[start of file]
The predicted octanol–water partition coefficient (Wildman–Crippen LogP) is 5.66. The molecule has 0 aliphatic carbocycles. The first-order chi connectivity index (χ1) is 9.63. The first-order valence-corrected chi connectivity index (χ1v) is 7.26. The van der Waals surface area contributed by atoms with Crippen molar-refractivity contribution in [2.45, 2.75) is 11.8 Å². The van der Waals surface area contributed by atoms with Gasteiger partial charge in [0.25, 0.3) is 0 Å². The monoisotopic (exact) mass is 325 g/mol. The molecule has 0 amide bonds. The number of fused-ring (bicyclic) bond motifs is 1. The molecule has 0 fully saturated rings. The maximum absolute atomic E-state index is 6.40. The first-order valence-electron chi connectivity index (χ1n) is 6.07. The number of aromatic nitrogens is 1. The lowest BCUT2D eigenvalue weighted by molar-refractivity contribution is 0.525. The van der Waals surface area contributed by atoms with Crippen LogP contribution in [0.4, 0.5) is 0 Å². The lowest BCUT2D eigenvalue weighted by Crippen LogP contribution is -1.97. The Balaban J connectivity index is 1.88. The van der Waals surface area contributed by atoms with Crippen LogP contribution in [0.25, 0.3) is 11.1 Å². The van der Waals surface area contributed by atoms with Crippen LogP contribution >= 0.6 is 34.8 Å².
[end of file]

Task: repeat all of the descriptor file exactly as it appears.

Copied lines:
The predicted octanol–water partition coefficient (Wildman–Crippen LogP) is 5.66. The molecule has 0 aliphatic carbocycles. The first-order chi connectivity index (χ1) is 9.63. The first-order valence-corrected chi connectivity index (χ1v) is 7.26. The van der Waals surface area contributed by atoms with Crippen molar-refractivity contribution in [2.45, 2.75) is 11.8 Å². The van der Waals surface area contributed by atoms with Gasteiger partial charge in [0.25, 0.3) is 0 Å². The monoisotopic (exact) mass is 325 g/mol. The molecule has 0 amide bonds. The number of fused-ring (bicyclic) bond motifs is 1. The molecule has 0 fully saturated rings. The maximum absolute atomic E-state index is 6.40. The first-order valence-electron chi connectivity index (χ1n) is 6.07. The number of aromatic nitrogens is 1. The lowest BCUT2D eigenvalue weighted by molar-refractivity contribution is 0.525. The van der Waals surface area contributed by atoms with Crippen LogP contribution in [0.4, 0.5) is 0 Å². The lowest BCUT2D eigenvalue weighted by Crippen LogP contribution is -1.97. The Balaban J connectivity index is 1.88. The van der Waals surface area contributed by atoms with Crippen LogP contribution in [0.25, 0.3) is 11.1 Å². The van der Waals surface area contributed by atoms with Crippen LogP contribution >= 0.6 is 34.8 Å².